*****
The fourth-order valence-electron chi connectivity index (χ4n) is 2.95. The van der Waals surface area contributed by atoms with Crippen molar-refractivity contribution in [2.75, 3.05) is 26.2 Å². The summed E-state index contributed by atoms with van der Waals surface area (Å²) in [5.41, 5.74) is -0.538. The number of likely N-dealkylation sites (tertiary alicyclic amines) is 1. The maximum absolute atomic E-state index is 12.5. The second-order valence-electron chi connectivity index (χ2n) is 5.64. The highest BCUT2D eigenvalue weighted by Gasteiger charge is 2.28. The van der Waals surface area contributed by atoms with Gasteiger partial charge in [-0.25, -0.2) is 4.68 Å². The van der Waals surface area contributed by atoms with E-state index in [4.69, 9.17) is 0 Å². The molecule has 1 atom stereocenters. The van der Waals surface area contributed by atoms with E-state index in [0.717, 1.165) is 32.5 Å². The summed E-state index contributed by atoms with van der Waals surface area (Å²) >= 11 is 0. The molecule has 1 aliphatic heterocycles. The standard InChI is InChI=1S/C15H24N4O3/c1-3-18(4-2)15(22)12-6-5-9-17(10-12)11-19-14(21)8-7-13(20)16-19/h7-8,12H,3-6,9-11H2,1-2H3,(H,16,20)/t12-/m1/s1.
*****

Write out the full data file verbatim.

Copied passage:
The fourth-order valence-electron chi connectivity index (χ4n) is 2.95. The van der Waals surface area contributed by atoms with Crippen molar-refractivity contribution in [2.75, 3.05) is 26.2 Å². The summed E-state index contributed by atoms with van der Waals surface area (Å²) in [5.41, 5.74) is -0.538. The number of likely N-dealkylation sites (tertiary alicyclic amines) is 1. The maximum absolute atomic E-state index is 12.5. The second-order valence-electron chi connectivity index (χ2n) is 5.64. The highest BCUT2D eigenvalue weighted by Gasteiger charge is 2.28. The van der Waals surface area contributed by atoms with Gasteiger partial charge in [-0.25, -0.2) is 4.68 Å². The van der Waals surface area contributed by atoms with E-state index in [4.69, 9.17) is 0 Å². The molecule has 1 atom stereocenters. The van der Waals surface area contributed by atoms with E-state index in [0.717, 1.165) is 32.5 Å². The summed E-state index contributed by atoms with van der Waals surface area (Å²) >= 11 is 0. The molecule has 1 aliphatic heterocycles. The standard InChI is InChI=1S/C15H24N4O3/c1-3-18(4-2)15(22)12-6-5-9-17(10-12)11-19-14(21)8-7-13(20)16-19/h7-8,12H,3-6,9-11H2,1-2H3,(H,16,20)/t12-/m1/s1.